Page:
This Week in Sound: An Exhaust Pipe for Noise

A lightly annotated clipping service

These sound-studies highlights of the week originally appeared in the August 22, 2022, issue of the free weekly email newsletter This Week in Sound:

As always, if you find sonic news of interest, please share it with me, and (except with the most widespread of news items) I’ll credit you should I mention it here.

Check out this sonification of privacy invasions. Writes Bert Hubert, “I made a very very simple tool that makes some noise every time your computer sends data to Google.” Check out Hubert’s demo on the official Dutch government jobs site. ➔ (via Acoustic Mirror)

“The company actually put an exhaust on the vehicle, even though it doesn’t need one and the only thing it emits is sound,” writes Mariella Moon. The company is Dodge and the vehicle is a two-door electric update of the Charger — the legacy name now unintentionally ironic. The propulsion system is appropriately called the Banshee. ➔ (Thanks, George Kelly!)

“Figuring out what peace and quiet actually does for our mental and physical health is the ambition of a group of neuroscientists and health professionals who are beginning to unravel the benefits,” writes Kayt Sukel. “By getting to grips with their research, I discover that a little silence may be vital to offset the detrimental effects of our noisy world. But just how much quiet do I need, and where should I get it?” ➔

The New Yorker Radio Hour follows up John Seabrook’s recent article on the sound of cars by taking the Mustang Mach E for a “test listen” and interviewing Connor Moore, a musician who worked on the Mach E, among other cars. ➔ (Thanks, Rich Pettus!)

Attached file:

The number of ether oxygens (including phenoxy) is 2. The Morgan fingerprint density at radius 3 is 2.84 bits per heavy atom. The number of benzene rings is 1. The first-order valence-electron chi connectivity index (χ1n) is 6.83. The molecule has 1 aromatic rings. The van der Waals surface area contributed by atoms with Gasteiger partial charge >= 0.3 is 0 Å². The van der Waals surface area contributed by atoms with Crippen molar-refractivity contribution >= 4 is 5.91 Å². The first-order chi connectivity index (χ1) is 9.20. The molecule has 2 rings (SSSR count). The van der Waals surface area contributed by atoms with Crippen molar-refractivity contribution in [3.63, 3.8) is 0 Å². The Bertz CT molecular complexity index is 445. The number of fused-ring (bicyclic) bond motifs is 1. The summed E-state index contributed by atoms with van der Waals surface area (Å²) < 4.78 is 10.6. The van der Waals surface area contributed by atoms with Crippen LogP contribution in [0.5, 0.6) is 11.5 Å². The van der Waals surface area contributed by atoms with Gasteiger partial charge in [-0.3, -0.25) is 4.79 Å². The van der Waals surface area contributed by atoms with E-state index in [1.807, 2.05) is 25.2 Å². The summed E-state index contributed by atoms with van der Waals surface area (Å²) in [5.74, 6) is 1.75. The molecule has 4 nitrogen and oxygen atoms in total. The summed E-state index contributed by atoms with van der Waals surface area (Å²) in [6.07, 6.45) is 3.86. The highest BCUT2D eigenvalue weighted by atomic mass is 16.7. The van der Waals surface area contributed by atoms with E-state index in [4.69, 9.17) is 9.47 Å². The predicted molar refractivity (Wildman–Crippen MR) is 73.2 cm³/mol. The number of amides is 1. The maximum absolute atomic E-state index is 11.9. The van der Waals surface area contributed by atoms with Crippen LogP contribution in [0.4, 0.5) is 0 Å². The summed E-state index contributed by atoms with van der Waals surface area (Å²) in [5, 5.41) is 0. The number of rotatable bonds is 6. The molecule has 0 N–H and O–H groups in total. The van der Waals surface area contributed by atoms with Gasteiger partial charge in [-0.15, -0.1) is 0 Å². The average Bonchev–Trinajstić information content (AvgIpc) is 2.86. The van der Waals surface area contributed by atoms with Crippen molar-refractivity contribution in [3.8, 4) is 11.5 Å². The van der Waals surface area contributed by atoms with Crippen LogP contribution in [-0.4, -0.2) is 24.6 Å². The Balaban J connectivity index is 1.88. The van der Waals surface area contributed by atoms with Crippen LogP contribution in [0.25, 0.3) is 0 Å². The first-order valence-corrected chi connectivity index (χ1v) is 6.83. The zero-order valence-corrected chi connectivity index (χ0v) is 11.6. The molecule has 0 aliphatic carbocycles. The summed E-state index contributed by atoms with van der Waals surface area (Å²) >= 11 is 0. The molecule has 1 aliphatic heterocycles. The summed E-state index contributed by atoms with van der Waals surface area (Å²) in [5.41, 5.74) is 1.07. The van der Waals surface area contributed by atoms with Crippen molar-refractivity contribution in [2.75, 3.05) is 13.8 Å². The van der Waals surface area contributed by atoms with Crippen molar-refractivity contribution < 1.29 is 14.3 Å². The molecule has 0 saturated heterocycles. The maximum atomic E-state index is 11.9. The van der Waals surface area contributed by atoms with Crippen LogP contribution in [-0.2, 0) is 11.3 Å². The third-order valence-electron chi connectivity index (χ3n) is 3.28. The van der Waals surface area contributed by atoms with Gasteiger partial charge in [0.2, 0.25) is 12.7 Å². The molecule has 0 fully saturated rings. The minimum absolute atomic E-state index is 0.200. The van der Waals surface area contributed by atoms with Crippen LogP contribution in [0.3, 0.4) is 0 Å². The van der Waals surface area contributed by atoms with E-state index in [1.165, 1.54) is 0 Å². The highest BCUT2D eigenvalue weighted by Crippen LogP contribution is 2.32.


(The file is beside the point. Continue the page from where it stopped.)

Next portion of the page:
Andrew King, director of the Centre for Integrative Neuroscience at the University of Oxford, explains to writer Alison Nastasi how the “Shepherd tone” functions: “’The lowest and highest frequencies are barely audible and the middle ones are louder.’ he says. As the quieter, similar sounds at the beginnings and ends of the scale fade into each other, all we really perceive is the smooth sequence of sounds in between, which ‘produces the illusion of an endlessly rising [or falling] pitch.’” ➔

A battle over voice AI technology has Google federal lawsuits against

Kathryn VanArendonk praises the vocal soundscape of the TV series Industry: “There are voices everywhere, picking up phones and whispering into them with the desperate urgency of someone who can feel the entire world on the brink of a collapse. There’s a roller-coaster-like feeling of everyone’s fortunes rising and falling, not in concert but in close proximity; the noise never stops, and the fluidity with which characters move in and out of various languages further underlines the global, borderless, unceasing feeling of chaos Industry creates for its characters. Even when their vocabulary sounds like money-flavored white noise, the stakes are always apparent in the vocal performances, when the pitch starts to get shaky and the words start to come faster and faster.” ➔

Three titles are out this year from The University of Chicago’s new Studies in Game Sound series: Nostalgia and Videogame Music: A Primer of Case Studies, Theories and Analyses for the Player-Academic by Can Askoy; The Music of Nobuo Uematsu in the “Final Fantasy” Series by Richard Antone; and The Legend of Zelda: Ocarina of Time by Tim Summers. ➔

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